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Ladder of inference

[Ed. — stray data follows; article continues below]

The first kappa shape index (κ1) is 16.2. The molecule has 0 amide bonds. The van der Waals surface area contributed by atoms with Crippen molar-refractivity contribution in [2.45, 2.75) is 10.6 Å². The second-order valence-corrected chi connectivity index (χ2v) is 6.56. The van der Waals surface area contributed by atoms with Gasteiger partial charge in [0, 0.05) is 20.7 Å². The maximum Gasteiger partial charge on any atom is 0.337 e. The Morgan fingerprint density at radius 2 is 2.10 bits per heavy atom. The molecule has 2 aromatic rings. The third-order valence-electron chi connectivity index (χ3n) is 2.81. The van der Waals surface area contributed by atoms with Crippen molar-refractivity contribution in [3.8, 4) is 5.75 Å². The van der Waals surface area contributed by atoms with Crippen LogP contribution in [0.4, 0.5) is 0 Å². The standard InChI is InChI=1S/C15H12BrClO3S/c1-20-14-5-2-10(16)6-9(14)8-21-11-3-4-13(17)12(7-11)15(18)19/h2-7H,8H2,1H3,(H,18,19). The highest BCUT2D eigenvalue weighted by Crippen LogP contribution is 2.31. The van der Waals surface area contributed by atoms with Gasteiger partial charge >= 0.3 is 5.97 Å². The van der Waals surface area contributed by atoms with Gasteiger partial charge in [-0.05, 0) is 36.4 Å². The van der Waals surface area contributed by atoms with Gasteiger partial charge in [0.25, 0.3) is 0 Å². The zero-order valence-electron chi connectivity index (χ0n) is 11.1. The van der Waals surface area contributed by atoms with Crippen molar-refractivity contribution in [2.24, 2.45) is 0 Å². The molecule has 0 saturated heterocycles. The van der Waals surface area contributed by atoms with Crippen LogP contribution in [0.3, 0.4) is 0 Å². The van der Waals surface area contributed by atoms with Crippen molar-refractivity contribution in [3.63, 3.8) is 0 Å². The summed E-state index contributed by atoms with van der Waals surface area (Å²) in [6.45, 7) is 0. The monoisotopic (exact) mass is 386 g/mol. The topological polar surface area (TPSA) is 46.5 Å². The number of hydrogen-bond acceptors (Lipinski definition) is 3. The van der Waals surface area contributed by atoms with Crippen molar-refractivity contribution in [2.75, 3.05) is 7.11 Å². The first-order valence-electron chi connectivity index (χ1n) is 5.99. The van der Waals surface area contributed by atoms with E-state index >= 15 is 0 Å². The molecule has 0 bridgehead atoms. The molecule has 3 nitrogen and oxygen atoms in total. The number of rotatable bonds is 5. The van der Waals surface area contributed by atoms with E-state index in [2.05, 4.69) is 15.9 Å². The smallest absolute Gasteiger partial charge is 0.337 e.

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t is vital in any group and/or organization to establish and maintain a reliable exchange of valid and verifiable information about important problems and issues. This requires the ability to discriminate among four types of information: description, inference, attribution, and evaluation. A description is a (hopefully objective and reasonably accurate) report or account of an experience or observation. An inference is a conclusion derived from beliefs or what are thought to be facts. An attribution is an ascribed, inferred, or assumed cause, characteristic, or motive of another person. An evaluation is a determination or judgement about the value or ” goodness” of a statement or action by another person. The Ladder of Inference Model is a very useful tool for helping individuals become more aware of and discriminate among these four very different types of information and their use in communication. The Ladder of Inference Model from Action Science is a representation of different ways that individuals make sense of and deal with everyday events. Individuals select and process certain aspects of events, and introduce elements from this processing into their thinking, feeling, and interactions. These elements include inferences, attributions, and evaluations that may have considerable error relative to objective observations of the same events. The further an individual moves or extrapolates from the actual, original data (i. e., the verbatim words spoken and observable actions made by individuals), the greater is the potential error. This model can be useful in helping individuals reduce such errors and the resulting interpersonal problems. We can consider various numbers of steps on the ladder of inference, starting with the data (the actual statements and actions) and moving progressively further away from the data, e. g., as illustrated in the following steps (read from bottom to top): 5. EVALUATION (of the other person’s statements and/or actions) 4. ATTRIBUTION (assumed cause or motive of the other) 3. INFERENCE (interpretation & conclusion about what we think happened) 2. SELECTIVE & PARTIAL FOCUS (on some part of what was said or done) 1. DESCRIPTION (accurate recounting of the observed actions and/or verbatim statements of the other) 0. DATA (verbatim words said or the specific actions taken) In the following illustration of this model, we consider a situation in which two individuals, X and Y, were participants – and then we consider a range of possible interpretations and responses by X to the actions of and verbatim words spoken by Y (i. e., ” the data”). Briefly, the data are: X and Y are both VPs, reporting to the president of a company. In an executive staff meeting X has just made a proposal to develop a new line of business. Y leans forward and speaks, rather loudly: ” Certainly the company needs some new business options. This is a creative, interesting idea, but I have a lot of questions. What is the basis for your conclusion that this project would break-even in less than one year?” Now, let’s consider a range of possible ways that X might make sense of this brief interaction. Four different possibilities are summarized below, in order of increasing distance or extrapolation from the original data. These possibilities are referred to as different steps up the ” ladder of inference,” a model in which increasing extrapolation beyond the original data is represented by taking additional steps up the ladder. 1. X could possibly describe (report objectively and accurately) what Y said and did (step 1 above); however, it is likely that X would operate at one or more steps removed from the verbatim data to select and derive meaning (make sense) of what happened. It is likely that X will at least move to step 2 on the ladder of inference, in which X selects a portion of Y’s observable actions and verbatim words for attention, e. g., X might select and focus on Y’s statement: “… but I have a lot of questions…” and that Y was speaking loudly. 2. X may move further beyond the data to step 3 on the ladder of inference. At this step X might infer or attribute meaning, which may be different from the verbatim statements and likely goes beyond the common cultural meaning of the utterance. Inferences at this level are quite specific to the individual. One possible example of X’s thinking could be: Y is trying to make me look bad and shoot down my proposal. 3. X may move even further beyond the data to steps 4 and 5 of the ladder of inference by developing conclusions, including attributions about Y’s motives and evaluations of Y’s actions and utterances. One possible example is: Y is a {expletives deleted} lazy bureaucrat who wouldn’t know a good idea if it hit him in the face! He’s not willing to hustle and make things happen, but doesn’t want anyone else to make him look bad by their accomplishments. The president should have fired him years ago! It should be clear that, each time X moves further up the ladder of inference, she/her moves further from the actual data about what occurred in the event and, therefore, he/she is more prone to error. Also, as one moves further up the ladder, it is increasingly likely that the inferences, attributions, and evaluations of different participants will differ. For example, an alternative inference at the step 3 (which might be the inference made by a different individual observing the same event) is: Y is asking some important questions that X didn’t address adequately in his presentation. Y is really looking after the company’s interests and future. The Ladder of Inference Model can be used to help individuals recognize the kinds of inferences they are making, the assumptions implicit in these inferences, the conclusions they lead to, and the effects that acting on these inferences have in the individuals’ organizational settings. Then, it can help individuals consider that there are other alternative inferences, learn to inquire and check out potential inferences, and ultimately act in more effective ways. For example, individuals can be helped to slow down and focus on the inferential steps and implicit assumptions they are using in abstracting conclusions from the original data of an event. Usually, these inferential processes are done quickly, skillfully, without awareness – so an individual may need assistance in reconstructing his/her implicit steps and reexamining the inferences and attributions made along the way. This kind of off-line analysis can help individuals learn about their typical response patterns and become more skillful in recognizing and avoiding such ineffective patterns as they deal with future events.